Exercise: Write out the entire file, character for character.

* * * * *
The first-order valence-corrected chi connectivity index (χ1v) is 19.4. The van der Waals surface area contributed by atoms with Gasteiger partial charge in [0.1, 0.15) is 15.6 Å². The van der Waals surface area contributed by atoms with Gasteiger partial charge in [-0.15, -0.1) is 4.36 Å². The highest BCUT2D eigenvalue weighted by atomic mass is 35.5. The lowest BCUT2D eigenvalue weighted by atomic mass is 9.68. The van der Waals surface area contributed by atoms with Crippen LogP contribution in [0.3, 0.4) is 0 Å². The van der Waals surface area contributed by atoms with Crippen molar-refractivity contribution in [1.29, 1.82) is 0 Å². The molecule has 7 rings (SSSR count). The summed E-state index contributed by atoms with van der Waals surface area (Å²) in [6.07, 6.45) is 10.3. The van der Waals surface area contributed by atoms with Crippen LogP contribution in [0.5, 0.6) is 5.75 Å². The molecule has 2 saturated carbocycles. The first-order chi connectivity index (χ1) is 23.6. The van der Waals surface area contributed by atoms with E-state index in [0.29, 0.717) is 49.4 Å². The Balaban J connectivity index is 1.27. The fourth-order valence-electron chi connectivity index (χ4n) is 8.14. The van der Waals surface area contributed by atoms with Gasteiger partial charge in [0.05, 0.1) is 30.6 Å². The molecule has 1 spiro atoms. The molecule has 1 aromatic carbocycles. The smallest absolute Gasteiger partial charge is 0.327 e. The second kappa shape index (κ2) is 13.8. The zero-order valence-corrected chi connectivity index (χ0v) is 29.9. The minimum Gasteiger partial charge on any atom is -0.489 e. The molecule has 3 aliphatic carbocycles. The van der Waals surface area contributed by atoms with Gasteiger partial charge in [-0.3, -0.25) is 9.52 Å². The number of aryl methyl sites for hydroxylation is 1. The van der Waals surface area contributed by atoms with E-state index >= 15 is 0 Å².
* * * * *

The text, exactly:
The first-order valence-corrected chi connectivity index (χ1v) is 19.4. The van der Waals surface area contributed by atoms with Gasteiger partial charge in [0.1, 0.15) is 15.6 Å². The van der Waals surface area contributed by atoms with Gasteiger partial charge in [-0.15, -0.1) is 4.36 Å². The highest BCUT2D eigenvalue weighted by atomic mass is 35.5. The lowest BCUT2D eigenvalue weighted by atomic mass is 9.68. The van der Waals surface area contributed by atoms with Crippen LogP contribution in [0.3, 0.4) is 0 Å². The van der Waals surface area contributed by atoms with Crippen molar-refractivity contribution in [1.29, 1.82) is 0 Å². The molecule has 7 rings (SSSR count). The summed E-state index contributed by atoms with van der Waals surface area (Å²) in [6.07, 6.45) is 10.3. The van der Waals surface area contributed by atoms with Crippen LogP contribution in [0.5, 0.6) is 5.75 Å². The molecule has 2 saturated carbocycles. The first-order chi connectivity index (χ1) is 23.6. The van der Waals surface area contributed by atoms with E-state index in [0.29, 0.717) is 49.4 Å². The Balaban J connectivity index is 1.27. The fourth-order valence-electron chi connectivity index (χ4n) is 8.14. The van der Waals surface area contributed by atoms with Gasteiger partial charge in [0.05, 0.1) is 30.6 Å². The molecule has 1 spiro atoms. The molecule has 1 aromatic carbocycles. The smallest absolute Gasteiger partial charge is 0.327 e. The second kappa shape index (κ2) is 13.8. The zero-order valence-corrected chi connectivity index (χ0v) is 29.9. The minimum Gasteiger partial charge on any atom is -0.489 e. The molecule has 3 aliphatic carbocycles. The van der Waals surface area contributed by atoms with Gasteiger partial charge in [-0.3, -0.25) is 9.52 Å². The number of aryl methyl sites for hydroxylation is 1. The van der Waals surface area contributed by atoms with E-state index >= 15 is 0 Å².